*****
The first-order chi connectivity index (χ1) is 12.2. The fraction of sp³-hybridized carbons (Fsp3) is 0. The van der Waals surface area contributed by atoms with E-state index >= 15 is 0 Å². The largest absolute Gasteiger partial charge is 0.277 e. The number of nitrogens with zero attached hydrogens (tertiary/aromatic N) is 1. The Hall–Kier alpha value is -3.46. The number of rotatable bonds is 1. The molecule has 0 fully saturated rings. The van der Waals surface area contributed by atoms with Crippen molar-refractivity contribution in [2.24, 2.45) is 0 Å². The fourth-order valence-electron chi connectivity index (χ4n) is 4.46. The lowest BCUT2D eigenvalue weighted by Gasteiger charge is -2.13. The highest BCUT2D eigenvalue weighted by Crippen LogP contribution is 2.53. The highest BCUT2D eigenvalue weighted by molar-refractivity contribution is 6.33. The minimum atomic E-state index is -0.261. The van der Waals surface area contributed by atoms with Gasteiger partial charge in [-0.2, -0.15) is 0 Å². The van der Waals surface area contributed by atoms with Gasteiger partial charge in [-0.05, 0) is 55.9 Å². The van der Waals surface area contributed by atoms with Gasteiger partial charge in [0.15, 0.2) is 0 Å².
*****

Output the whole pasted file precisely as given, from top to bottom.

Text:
The first-order chi connectivity index (χ1) is 12.2. The fraction of sp³-hybridized carbons (Fsp3) is 0. The van der Waals surface area contributed by atoms with E-state index >= 15 is 0 Å². The largest absolute Gasteiger partial charge is 0.277 e. The number of nitrogens with zero attached hydrogens (tertiary/aromatic N) is 1. The Hall–Kier alpha value is -3.46. The number of rotatable bonds is 1. The molecule has 0 fully saturated rings. The van der Waals surface area contributed by atoms with Crippen molar-refractivity contribution in [2.24, 2.45) is 0 Å². The fourth-order valence-electron chi connectivity index (χ4n) is 4.46. The lowest BCUT2D eigenvalue weighted by Gasteiger charge is -2.13. The highest BCUT2D eigenvalue weighted by Crippen LogP contribution is 2.53. The highest BCUT2D eigenvalue weighted by molar-refractivity contribution is 6.33. The minimum atomic E-state index is -0.261. The van der Waals surface area contributed by atoms with Gasteiger partial charge in [-0.2, -0.15) is 0 Å². The van der Waals surface area contributed by atoms with Gasteiger partial charge in [-0.05, 0) is 55.9 Å². The van der Waals surface area contributed by atoms with Gasteiger partial charge in [0.15, 0.2) is 0 Å².